Discussion

By altering the cellular levels of Nup53p, we have been able to investigate the specific role that this nup plays in nuclear import and we have uncovered an additional Nup53p activity which likely reflects a function for this protein, and probably other nups as well, in NE biogenesis. Nup53p's role in nuclear transport has previously been linked to its function as an important docking site for Kap121p at the NPC. However, it was unclear whether Nup53p had a broader role in nuclear transport. Here we show that increased cellular amounts of Nup53p specifically inhibit Kap121p- but not Kap95p-mediated nuclear import (Fig. 3). Moreover, excess Nup53p is able to specifically sequester Kap121p at the periphery of the nucleus in a pattern that would suggest that Kap121p accompanies Nup53p to the induced intranuclear membranes. The apparent presence of a Kap121p/Nup53p complex in the nucleus is surprising, as we would predict, on the basis of in vitro data (Marelli et al. 1998), that nuclear Ran-GTP would dissociate them. Two possible explanations for these observations are that the Kap121p/Nup53p complex is not accessible to Ran-GTP or that the complex is stabilized in the nucleus by other factors. The observed inhibition of Kap121p-mediated import could therefore occur as a consequence of inhibiting Kap121p's ability to recycle back to the cytoplasm. Taken together, these results support the conclusion that Nup53p plays a specific role in Kap121p-mediated nuclear transport.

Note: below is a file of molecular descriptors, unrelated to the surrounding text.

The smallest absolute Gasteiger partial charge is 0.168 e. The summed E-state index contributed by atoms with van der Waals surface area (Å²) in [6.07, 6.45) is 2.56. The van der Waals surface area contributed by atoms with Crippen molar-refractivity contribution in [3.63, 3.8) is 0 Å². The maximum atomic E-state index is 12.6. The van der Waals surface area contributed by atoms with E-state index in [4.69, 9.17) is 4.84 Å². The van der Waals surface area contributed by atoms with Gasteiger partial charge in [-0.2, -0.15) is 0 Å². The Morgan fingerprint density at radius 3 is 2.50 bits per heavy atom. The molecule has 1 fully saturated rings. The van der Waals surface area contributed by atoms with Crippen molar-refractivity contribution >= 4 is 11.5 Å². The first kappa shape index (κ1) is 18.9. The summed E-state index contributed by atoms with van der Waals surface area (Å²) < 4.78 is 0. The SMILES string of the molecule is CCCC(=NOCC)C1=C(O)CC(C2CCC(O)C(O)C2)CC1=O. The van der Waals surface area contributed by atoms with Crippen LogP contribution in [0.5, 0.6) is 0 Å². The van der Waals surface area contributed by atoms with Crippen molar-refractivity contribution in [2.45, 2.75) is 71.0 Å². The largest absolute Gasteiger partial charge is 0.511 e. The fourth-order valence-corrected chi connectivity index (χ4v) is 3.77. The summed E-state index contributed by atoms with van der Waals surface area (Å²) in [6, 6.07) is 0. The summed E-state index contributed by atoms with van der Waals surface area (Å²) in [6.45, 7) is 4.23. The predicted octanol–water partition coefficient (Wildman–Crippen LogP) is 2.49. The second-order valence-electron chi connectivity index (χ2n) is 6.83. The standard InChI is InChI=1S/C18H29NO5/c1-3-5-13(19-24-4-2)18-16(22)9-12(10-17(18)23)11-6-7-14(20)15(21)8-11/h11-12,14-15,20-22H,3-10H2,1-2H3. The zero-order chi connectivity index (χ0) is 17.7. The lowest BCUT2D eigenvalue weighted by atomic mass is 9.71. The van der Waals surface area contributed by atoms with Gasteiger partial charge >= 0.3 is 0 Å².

The binding of Nup53p to Kap121p does not, however, appear to be restricted to events at the NE. We have shown that the accumulation of excess Nup53p at the nuclear periphery is dependent on Kap121p. A likely scenario is that newly synthesized Nup53p is recognized by Kap121p and targeted to the NPC. At the NPC, the nup Nup170p then plays a critical and specific role in the association of overproduced Nup53p with the nuclear membrane. In strains lacking Nup170p, overproduced Nup53p is largely present in the cytoplasm and fails to accumulate at the NE. This effect is unlikely to be linked to a defect in Kap121p-mediated import, as strains lacking NUP170 import a pNLS-GFP reporter at near wild-type rates (Shulga et al. 2000; Lusk, C.P., M. Marelli, and R.W. Wozniak, unpublished observation). Alternatively, as Nup170p acts as a binding site for Nup53p at the NPC (Marelli et al. 1998), Nup170p could play a direct role in mediating the transfer of Nup53p to the pore membrane where it could subsequently move to the inner nuclear membrane. Presumably, the interaction between excess Nup53p and Nup170p would be transient as the subcellular localization of Nup170p is not altered by the overproduction of Nup53p (see Results). This mechanism would explain the observation that at no time after the overexpression of NUP53 did we see a nucleoplasmic pool of Nup53p.